- to prepare (a person), as for an exam, by having them memorize information within a short period of time.
- to acquire knowledge of (a subject) by so preparing oneself.
Origin of cram
OTHER WORDS FROM cramcram·ming·ly, adverbwell-crammed, adjective
Words nearby cram
Other definitions for cram (2 of 2)
How to use cram in a sentence
Collins said that most of her knowledge is from “here and there,” so there was no need to cram before the tournament.Jeopardy! Champion Julia Collins’s Brain Feels Like Mush|Sujay Kumar|November 20, 2014|DAILY BEAST
Families of four and five cram into one-room shares without running water or reliable electricity.The Young Girls Escaping the ISIS War|Chandra Kellison|September 16, 2014|DAILY BEAST
Workers cram into company-owned dorms known as “man camps” or in trailers or tents.Montana’s Real-Life Walter White|Michael Daly|December 20, 2013|DAILY BEAST
If you cram that many scantily-clad people onto a beach in hot weather, things are likely to get ugly at some point.U.S. Open of Surfing Turns Into Riot|Mark Lukach|July 31, 2013|DAILY BEAST
Trying to cram that down into 250 words is fun and challenging.William Breathes on Being America’s First Marijuana Critic|Melissa Leon|April 3, 2013|DAILY BEAST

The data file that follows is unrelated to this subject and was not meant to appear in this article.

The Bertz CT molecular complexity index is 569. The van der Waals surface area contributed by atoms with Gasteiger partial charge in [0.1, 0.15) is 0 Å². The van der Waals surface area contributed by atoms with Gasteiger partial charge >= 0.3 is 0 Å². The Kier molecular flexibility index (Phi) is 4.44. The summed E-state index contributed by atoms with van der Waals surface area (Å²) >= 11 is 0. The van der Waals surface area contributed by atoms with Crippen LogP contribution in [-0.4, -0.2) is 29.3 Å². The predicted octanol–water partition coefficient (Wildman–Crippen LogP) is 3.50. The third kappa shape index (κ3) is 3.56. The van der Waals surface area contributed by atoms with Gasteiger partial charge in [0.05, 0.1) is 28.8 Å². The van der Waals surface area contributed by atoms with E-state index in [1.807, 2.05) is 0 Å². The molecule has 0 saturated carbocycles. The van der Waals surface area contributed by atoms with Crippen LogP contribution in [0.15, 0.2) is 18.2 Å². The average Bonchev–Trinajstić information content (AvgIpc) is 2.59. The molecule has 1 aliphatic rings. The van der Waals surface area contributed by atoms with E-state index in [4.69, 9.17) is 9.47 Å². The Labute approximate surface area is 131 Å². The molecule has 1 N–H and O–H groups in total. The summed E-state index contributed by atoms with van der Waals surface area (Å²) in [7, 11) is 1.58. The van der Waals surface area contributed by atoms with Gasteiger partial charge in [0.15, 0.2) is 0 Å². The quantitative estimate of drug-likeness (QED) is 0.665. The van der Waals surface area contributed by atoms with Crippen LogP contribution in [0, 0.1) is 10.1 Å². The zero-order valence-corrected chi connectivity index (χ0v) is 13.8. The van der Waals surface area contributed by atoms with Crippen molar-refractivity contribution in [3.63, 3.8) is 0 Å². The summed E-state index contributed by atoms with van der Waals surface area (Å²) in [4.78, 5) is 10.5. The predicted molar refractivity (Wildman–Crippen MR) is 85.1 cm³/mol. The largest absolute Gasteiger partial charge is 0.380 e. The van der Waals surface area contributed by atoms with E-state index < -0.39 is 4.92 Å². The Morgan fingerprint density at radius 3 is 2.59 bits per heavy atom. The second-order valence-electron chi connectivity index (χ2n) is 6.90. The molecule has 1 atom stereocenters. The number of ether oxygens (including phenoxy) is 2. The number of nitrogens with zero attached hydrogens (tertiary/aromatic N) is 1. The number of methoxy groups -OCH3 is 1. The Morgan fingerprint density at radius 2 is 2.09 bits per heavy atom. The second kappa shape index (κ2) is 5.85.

This is simpler than having to cram and then stand the racket of a competitive examination.
Still he clung to the little thistledown of hope that he should have plenty of time to cram it before the form were called up.Eric, or Little by Little|Frederic W. Farrar
They cram as much fruit as they possibly can into their cheek pouches to take away and eat afterwards at their leisure.The Animal Story Book|Various
It would indeed be unreasonable to cram into a single genus both superior and inferior things.Plotinos: Complete Works, v. 3|Plotinos (Plotinus)
And the speaker subsided into thoughtful silence, and began slowly to cram his pipe.Forging the Blades|Bertram Mitford